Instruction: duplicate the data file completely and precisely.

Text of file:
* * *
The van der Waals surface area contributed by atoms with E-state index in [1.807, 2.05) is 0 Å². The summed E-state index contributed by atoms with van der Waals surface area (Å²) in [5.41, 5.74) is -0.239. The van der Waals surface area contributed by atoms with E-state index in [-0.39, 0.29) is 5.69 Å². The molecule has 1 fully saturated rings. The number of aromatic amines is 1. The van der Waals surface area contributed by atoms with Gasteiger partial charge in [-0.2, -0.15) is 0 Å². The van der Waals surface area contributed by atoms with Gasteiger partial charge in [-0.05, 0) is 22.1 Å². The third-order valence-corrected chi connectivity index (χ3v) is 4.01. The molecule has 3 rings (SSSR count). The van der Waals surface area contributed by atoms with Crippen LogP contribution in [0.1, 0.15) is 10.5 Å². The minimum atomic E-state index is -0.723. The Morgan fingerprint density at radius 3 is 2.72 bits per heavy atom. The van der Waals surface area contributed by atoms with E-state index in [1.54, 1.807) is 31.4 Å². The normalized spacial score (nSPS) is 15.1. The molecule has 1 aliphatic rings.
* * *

The van der Waals surface area contributed by atoms with E-state index in [1.807, 2.05) is 0 Å². The summed E-state index contributed by atoms with van der Waals surface area (Å²) in [5.41, 5.74) is -0.239. The van der Waals surface area contributed by atoms with E-state index in [-0.39, 0.29) is 5.69 Å². The molecule has 1 fully saturated rings. The number of aromatic amines is 1. The van der Waals surface area contributed by atoms with Gasteiger partial charge in [-0.2, -0.15) is 0 Å². The van der Waals surface area contributed by atoms with Gasteiger partial charge in [-0.05, 0) is 22.1 Å². The third-order valence-corrected chi connectivity index (χ3v) is 4.01. The molecule has 3 rings (SSSR count). The van der Waals surface area contributed by atoms with Crippen LogP contribution in [0.1, 0.15) is 10.5 Å². The minimum atomic E-state index is -0.723. The Morgan fingerprint density at radius 3 is 2.72 bits per heavy atom. The van der Waals surface area contributed by atoms with E-state index in [1.54, 1.807) is 31.4 Å². The normalized spacial score (nSPS) is 15.1. The molecule has 1 aliphatic rings.